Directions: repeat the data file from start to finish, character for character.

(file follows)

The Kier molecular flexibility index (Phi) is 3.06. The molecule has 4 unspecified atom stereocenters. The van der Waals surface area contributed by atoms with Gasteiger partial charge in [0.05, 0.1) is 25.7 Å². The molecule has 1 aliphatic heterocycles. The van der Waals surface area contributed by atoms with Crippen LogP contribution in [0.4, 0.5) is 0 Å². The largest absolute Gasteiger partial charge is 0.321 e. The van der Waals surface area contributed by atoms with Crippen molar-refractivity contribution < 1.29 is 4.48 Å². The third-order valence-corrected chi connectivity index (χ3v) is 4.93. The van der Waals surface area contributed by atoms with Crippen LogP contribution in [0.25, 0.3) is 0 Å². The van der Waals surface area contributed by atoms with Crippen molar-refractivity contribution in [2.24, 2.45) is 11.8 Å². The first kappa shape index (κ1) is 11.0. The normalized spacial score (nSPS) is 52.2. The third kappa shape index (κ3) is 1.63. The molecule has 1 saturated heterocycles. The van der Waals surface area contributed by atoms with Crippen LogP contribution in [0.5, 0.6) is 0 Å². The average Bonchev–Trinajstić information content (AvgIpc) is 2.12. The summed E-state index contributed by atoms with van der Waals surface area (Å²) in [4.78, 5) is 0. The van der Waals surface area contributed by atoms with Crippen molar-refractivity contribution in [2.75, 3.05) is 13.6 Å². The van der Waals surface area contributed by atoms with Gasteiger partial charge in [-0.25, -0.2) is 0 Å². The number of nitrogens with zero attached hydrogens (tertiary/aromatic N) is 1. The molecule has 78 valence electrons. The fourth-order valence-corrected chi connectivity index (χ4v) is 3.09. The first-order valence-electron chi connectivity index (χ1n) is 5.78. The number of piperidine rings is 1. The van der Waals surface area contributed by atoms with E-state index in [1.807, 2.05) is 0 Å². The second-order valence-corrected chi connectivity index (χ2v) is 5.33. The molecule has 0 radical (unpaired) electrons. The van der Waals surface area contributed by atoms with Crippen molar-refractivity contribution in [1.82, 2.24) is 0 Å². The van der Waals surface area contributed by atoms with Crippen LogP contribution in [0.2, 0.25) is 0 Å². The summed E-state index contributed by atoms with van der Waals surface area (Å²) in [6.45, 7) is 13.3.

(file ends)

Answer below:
The Kier molecular flexibility index (Phi) is 3.06. The molecule has 4 unspecified atom stereocenters. The van der Waals surface area contributed by atoms with Gasteiger partial charge in [0.05, 0.1) is 25.7 Å². The molecule has 1 aliphatic heterocycles. The van der Waals surface area contributed by atoms with Crippen LogP contribution in [0.4, 0.5) is 0 Å². The largest absolute Gasteiger partial charge is 0.321 e. The van der Waals surface area contributed by atoms with Crippen molar-refractivity contribution < 1.29 is 4.48 Å². The third-order valence-corrected chi connectivity index (χ3v) is 4.93. The van der Waals surface area contributed by atoms with Crippen LogP contribution in [0.25, 0.3) is 0 Å². The van der Waals surface area contributed by atoms with Crippen molar-refractivity contribution in [2.24, 2.45) is 11.8 Å². The first kappa shape index (κ1) is 11.0. The normalized spacial score (nSPS) is 52.2. The third kappa shape index (κ3) is 1.63. The molecule has 1 saturated heterocycles. The van der Waals surface area contributed by atoms with Crippen LogP contribution in [0.5, 0.6) is 0 Å². The average Bonchev–Trinajstić information content (AvgIpc) is 2.12. The summed E-state index contributed by atoms with van der Waals surface area (Å²) in [4.78, 5) is 0. The van der Waals surface area contributed by atoms with Crippen molar-refractivity contribution in [2.75, 3.05) is 13.6 Å². The van der Waals surface area contributed by atoms with Gasteiger partial charge in [-0.25, -0.2) is 0 Å². The number of nitrogens with zero attached hydrogens (tertiary/aromatic N) is 1. The molecule has 78 valence electrons. The fourth-order valence-corrected chi connectivity index (χ4v) is 3.09. The first-order valence-electron chi connectivity index (χ1n) is 5.78. The number of piperidine rings is 1. The van der Waals surface area contributed by atoms with E-state index in [1.807, 2.05) is 0 Å². The second-order valence-corrected chi connectivity index (χ2v) is 5.33. The molecule has 0 radical (unpaired) electrons. The van der Waals surface area contributed by atoms with Crippen molar-refractivity contribution in [1.82, 2.24) is 0 Å². The van der Waals surface area contributed by atoms with Crippen LogP contribution in [0.2, 0.25) is 0 Å². The summed E-state index contributed by atoms with van der Waals surface area (Å²) in [6.45, 7) is 13.3.